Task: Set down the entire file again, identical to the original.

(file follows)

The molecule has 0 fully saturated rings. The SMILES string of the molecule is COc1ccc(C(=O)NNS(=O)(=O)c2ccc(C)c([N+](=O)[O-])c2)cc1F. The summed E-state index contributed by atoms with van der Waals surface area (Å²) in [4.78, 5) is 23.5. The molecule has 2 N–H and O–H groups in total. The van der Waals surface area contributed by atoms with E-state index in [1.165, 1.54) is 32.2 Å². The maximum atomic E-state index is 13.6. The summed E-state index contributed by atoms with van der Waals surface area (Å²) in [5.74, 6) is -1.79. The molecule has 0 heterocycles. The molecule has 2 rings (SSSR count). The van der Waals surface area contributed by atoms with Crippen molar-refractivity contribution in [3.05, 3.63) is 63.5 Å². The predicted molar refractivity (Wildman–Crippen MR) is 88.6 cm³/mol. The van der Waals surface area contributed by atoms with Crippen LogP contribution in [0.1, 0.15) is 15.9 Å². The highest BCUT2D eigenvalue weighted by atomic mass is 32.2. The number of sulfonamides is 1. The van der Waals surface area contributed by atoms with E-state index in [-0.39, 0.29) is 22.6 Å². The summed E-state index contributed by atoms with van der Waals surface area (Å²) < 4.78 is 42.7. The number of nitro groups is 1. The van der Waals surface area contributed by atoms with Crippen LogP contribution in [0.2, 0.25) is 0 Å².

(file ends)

The molecule has 0 fully saturated rings. The SMILES string of the molecule is COc1ccc(C(=O)NNS(=O)(=O)c2ccc(C)c([N+](=O)[O-])c2)cc1F. The summed E-state index contributed by atoms with van der Waals surface area (Å²) in [4.78, 5) is 23.5. The molecule has 2 N–H and O–H groups in total. The van der Waals surface area contributed by atoms with E-state index in [1.165, 1.54) is 32.2 Å². The maximum atomic E-state index is 13.6. The summed E-state index contributed by atoms with van der Waals surface area (Å²) in [5.74, 6) is -1.79. The molecule has 0 heterocycles. The molecule has 2 rings (SSSR count). The van der Waals surface area contributed by atoms with Crippen molar-refractivity contribution in [3.05, 3.63) is 63.5 Å². The predicted molar refractivity (Wildman–Crippen MR) is 88.6 cm³/mol. The van der Waals surface area contributed by atoms with Crippen LogP contribution in [0.1, 0.15) is 15.9 Å². The highest BCUT2D eigenvalue weighted by atomic mass is 32.2. The number of sulfonamides is 1. The van der Waals surface area contributed by atoms with E-state index in [-0.39, 0.29) is 22.6 Å². The summed E-state index contributed by atoms with van der Waals surface area (Å²) < 4.78 is 42.7. The number of nitro groups is 1. The van der Waals surface area contributed by atoms with Crippen LogP contribution in [0.2, 0.25) is 0 Å².